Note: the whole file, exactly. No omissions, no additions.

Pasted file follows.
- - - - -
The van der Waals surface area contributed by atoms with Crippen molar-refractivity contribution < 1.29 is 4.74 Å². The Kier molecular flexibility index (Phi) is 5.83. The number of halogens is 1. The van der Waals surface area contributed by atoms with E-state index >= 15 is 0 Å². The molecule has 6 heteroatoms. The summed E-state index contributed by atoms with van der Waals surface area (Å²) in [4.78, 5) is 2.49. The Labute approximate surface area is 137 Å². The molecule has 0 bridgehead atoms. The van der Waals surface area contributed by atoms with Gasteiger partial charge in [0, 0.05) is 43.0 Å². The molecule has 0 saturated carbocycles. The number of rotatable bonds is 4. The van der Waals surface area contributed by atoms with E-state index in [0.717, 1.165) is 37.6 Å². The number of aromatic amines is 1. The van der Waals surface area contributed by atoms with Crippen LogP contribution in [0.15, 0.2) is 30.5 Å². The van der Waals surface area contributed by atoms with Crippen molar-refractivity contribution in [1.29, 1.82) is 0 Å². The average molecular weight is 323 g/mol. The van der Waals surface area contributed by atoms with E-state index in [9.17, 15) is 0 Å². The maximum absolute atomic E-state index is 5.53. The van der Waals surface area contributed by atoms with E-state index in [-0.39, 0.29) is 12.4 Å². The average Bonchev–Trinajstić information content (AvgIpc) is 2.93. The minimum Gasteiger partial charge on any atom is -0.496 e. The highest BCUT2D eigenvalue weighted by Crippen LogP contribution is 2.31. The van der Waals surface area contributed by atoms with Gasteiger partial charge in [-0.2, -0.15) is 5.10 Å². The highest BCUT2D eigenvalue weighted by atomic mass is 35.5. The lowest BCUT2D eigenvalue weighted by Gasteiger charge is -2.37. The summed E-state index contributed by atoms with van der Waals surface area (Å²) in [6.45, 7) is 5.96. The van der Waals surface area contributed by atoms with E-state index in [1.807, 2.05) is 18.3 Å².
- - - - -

The van der Waals surface area contributed by atoms with Crippen molar-refractivity contribution < 1.29 is 4.74 Å². The Kier molecular flexibility index (Phi) is 5.83. The number of halogens is 1. The van der Waals surface area contributed by atoms with E-state index >= 15 is 0 Å². The molecule has 6 heteroatoms. The summed E-state index contributed by atoms with van der Waals surface area (Å²) in [4.78, 5) is 2.49. The Labute approximate surface area is 137 Å². The molecule has 0 bridgehead atoms. The van der Waals surface area contributed by atoms with Gasteiger partial charge in [0, 0.05) is 43.0 Å². The molecule has 0 saturated carbocycles. The number of rotatable bonds is 4. The van der Waals surface area contributed by atoms with E-state index in [0.717, 1.165) is 37.6 Å². The number of aromatic amines is 1. The van der Waals surface area contributed by atoms with Crippen LogP contribution in [0.15, 0.2) is 30.5 Å². The van der Waals surface area contributed by atoms with Crippen molar-refractivity contribution in [1.29, 1.82) is 0 Å². The average molecular weight is 323 g/mol. The van der Waals surface area contributed by atoms with E-state index in [9.17, 15) is 0 Å². The maximum absolute atomic E-state index is 5.53. The van der Waals surface area contributed by atoms with E-state index in [-0.39, 0.29) is 12.4 Å². The average Bonchev–Trinajstić information content (AvgIpc) is 2.93. The minimum Gasteiger partial charge on any atom is -0.496 e. The highest BCUT2D eigenvalue weighted by Crippen LogP contribution is 2.31. The van der Waals surface area contributed by atoms with Gasteiger partial charge in [-0.2, -0.15) is 5.10 Å². The highest BCUT2D eigenvalue weighted by atomic mass is 35.5. The lowest BCUT2D eigenvalue weighted by Gasteiger charge is -2.37. The summed E-state index contributed by atoms with van der Waals surface area (Å²) in [6.45, 7) is 5.96. The van der Waals surface area contributed by atoms with E-state index in [1.807, 2.05) is 18.3 Å².